Posted by: Dawn Schell on March 10, 2014 4:27 pm

“Can’t be done”
“No way”
“That’s terrifying”
“Why would I do that?”
“No, I won’t”

These are just a few of the reactions I received when I recently broached the topic with some youth about unplugging from all things digital for a 24-hour period.

It’s not a new idea.  A couple of years ago 1,000 students from 10 countries took on the assignment of doing without the Internet or phones for 24 hours.  The results of that study were interesting. You can check it out here – http://theworldunplugged.wordpress.com.

What prompted me to revisit the idea of a digital-free day was learning about National Day of Unplugging[1] (NDU).  It’s a day to completely unplug from phones and computers.  No texts, no emails, no mindless surfing of the web.

The NDU is the brainchild of Reboot[2], a non-profit in the USA.  Reboot created the Sabbath Manifesto[3] – “a creative project designed to slow down lives in an increasingly hectic world”.  Reboot invites everyone, regardless of religious affiliation, to “carve a weekly timeout into our lives”.

Considering how “overconnected” we can all be it seems wise to take time away from the devices.  For example – counting up the devices in own household was eye-opening.  In a household of four we have five cellphones, one iPod, six laptops, one desktop and two wireless networks.  Talk about overconnected.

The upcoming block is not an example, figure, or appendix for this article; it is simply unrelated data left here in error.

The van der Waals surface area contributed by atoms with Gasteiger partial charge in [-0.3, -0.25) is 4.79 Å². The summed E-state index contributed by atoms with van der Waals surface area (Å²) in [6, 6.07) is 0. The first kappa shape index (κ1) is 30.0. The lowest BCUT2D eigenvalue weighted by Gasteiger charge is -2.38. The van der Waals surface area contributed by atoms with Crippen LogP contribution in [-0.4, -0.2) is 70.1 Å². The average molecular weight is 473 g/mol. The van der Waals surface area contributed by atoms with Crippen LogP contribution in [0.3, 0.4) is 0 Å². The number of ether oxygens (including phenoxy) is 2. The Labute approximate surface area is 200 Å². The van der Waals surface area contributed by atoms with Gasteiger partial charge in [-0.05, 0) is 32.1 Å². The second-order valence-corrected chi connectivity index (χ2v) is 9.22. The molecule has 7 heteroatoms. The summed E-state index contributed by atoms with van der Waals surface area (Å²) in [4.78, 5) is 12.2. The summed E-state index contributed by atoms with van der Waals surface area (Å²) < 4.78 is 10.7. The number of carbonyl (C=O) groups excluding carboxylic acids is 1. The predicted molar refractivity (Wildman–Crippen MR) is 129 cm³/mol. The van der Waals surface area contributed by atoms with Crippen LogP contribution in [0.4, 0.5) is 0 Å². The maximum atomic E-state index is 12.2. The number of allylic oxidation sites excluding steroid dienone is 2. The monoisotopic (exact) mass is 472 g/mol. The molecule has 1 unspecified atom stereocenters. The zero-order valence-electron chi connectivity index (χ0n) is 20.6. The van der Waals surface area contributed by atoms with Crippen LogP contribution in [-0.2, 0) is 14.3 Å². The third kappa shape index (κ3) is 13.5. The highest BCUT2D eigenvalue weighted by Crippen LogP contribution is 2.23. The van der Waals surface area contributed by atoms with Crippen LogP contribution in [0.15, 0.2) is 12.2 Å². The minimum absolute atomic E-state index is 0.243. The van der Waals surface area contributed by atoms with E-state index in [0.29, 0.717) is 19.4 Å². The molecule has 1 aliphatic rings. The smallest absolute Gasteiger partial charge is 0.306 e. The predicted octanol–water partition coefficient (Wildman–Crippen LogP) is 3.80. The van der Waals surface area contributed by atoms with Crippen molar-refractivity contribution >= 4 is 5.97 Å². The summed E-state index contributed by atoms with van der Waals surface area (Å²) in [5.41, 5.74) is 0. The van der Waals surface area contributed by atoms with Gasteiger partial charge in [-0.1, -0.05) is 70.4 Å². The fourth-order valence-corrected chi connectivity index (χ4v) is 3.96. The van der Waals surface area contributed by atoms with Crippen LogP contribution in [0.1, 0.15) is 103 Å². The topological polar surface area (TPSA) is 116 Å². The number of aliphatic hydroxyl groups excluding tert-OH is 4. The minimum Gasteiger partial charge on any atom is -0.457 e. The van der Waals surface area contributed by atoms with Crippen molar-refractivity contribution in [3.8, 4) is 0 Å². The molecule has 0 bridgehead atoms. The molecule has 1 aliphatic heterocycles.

Unplugging for just a day may not seem like much but it is a start.  If you check out the NDU website you will see that people from all over the world have taken the unplugging pledge.   Youth and older adults are signed up and the reasons they say they want to unplug range from sweet to funny to poignant.

How about it?  Take the National Day of Unplugging Pledge for 24 hours starting at sunset March 7 and running through to sunset on March 8.  I’m going to and I’m going to recommend it to my clients too.
Dawn M. Schell, MA, CCC, CCDP is an affiliate of Worldwide Therapy Online Inc.  http://www.therapyonline.ca

*The views expressed by our authors are personal opinions and do not necessarily reflect the views of the CCPA

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